Visiting all 50 states: Does the airport count or is a 'National Geographic moment' required?

Discussion in 'General Discussion | Travel' started by sobore, Oct 26, 2012.  |  Print Topic

  1. sobore
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    sobore Gold Member

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    http://www.thestarphoenix.com/trave...National+Geographic+moment/7451839/story.html

    It's a proud achievement for a certain type of traveller, and a worthy goal: Visiting all 50 U.S. states.
    But for those who take the quest seriously, merely crossing the border or changing planes at an airport doesn't necessarily give you the right to say you've been there.

    In fact, many 50-staters have a specific litmus test for what counts — eating a meal there, staying the night or spending a certain amount of time. Some even require what one 50-stater called a "National Geographic moment" — a memorable experience like visiting Mount Rushmore in South Dakota or walking down Beale Street in Memphis, Tenn. — to cross a state off your list.

    Others take a more relaxed approach: Cross the border, drive through or put your feet on the ground. At Four Corners Monument, tourists often crouch on the marker where Arizona, New Mexico, Utah and Colorado intersect so they can be photographed with a hand or foot simultaneously in each of the four states. (I photographed my own children doing this on a road trip one summer.)
     
  2. Mapsmith
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    Mapsmith Gold Member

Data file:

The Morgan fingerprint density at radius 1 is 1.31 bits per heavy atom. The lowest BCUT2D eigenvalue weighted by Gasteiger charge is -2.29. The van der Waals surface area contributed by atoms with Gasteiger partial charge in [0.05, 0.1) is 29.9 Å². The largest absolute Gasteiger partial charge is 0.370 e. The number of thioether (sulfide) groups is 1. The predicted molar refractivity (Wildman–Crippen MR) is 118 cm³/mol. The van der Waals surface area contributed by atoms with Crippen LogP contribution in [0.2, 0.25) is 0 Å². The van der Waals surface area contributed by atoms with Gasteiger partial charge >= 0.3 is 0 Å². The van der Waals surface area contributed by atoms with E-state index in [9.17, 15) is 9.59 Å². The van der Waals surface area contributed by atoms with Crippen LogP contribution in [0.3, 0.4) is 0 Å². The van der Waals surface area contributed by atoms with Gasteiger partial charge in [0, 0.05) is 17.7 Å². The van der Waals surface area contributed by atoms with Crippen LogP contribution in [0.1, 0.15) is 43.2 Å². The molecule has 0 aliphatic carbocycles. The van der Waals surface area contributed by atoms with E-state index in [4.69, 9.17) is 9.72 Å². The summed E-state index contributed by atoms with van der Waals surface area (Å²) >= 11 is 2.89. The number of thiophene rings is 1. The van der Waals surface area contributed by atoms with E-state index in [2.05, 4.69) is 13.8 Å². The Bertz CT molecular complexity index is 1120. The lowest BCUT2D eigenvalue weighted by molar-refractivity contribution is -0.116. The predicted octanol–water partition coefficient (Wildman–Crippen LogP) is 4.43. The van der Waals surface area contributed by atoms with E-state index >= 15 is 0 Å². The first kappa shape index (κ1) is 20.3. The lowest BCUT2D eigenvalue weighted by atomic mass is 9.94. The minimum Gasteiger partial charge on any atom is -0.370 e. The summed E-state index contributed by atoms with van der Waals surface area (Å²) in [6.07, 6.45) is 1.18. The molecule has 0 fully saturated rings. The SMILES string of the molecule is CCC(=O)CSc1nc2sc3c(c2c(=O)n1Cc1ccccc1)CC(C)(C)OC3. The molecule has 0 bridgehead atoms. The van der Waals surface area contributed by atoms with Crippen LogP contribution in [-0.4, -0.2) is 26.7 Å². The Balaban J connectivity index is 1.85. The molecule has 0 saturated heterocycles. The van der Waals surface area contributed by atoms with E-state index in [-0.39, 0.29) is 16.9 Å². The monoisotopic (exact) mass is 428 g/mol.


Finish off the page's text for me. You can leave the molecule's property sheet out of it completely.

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    As to the Four Corners Monument. Actually the location of the four Corners is actually about 500 to the Northeast. The monument was where they thought it was but GPS coordinates show they are off a bit. So Arizona and New Mexico are okay. And most may have come down from Colorado. But at the Four Corners Monument, Utah is still a hike.
     
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  3. jbcarioca
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    jbcarioca Gold Member

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    I did not know that. Thanks for the update.
     
  4. hulagrrl210
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    hulagrrl210 Gold Member

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    I actually did know that, but IMHO that whole region is beautiful, much more so than that monument, so that is a place where you should get out and explore more. Other than that, I think airports should count (like EWR for New Jersey) and I like to say I've been to Kansas after just taking a little detour on route 66 through the corner of that state.
     
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  5. Sedosi

    Sedosi Gold Member

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    I don't really feel like I've visited a State until one of it's politicians offers me a sandwich for my vote.
     
  6. chrislacey
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    chrislacey Milepoint Guide

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    I actually have a large map of the US hanging on the wall in my office. I won't be home for a while...but I'll post a picture to this thread if I remember. I use color coded push pins to elaborate a bit on my "visit" to any particular city/state. I use one color that signifies that I spent the night (or nights) in the city and actually went out and explored. I have a different color for cities I "visited" in transit (even if I stay at an airport hotel for the night). It's a neat way to keep track of both where I've physically been, and also where I've had the chance to experience :)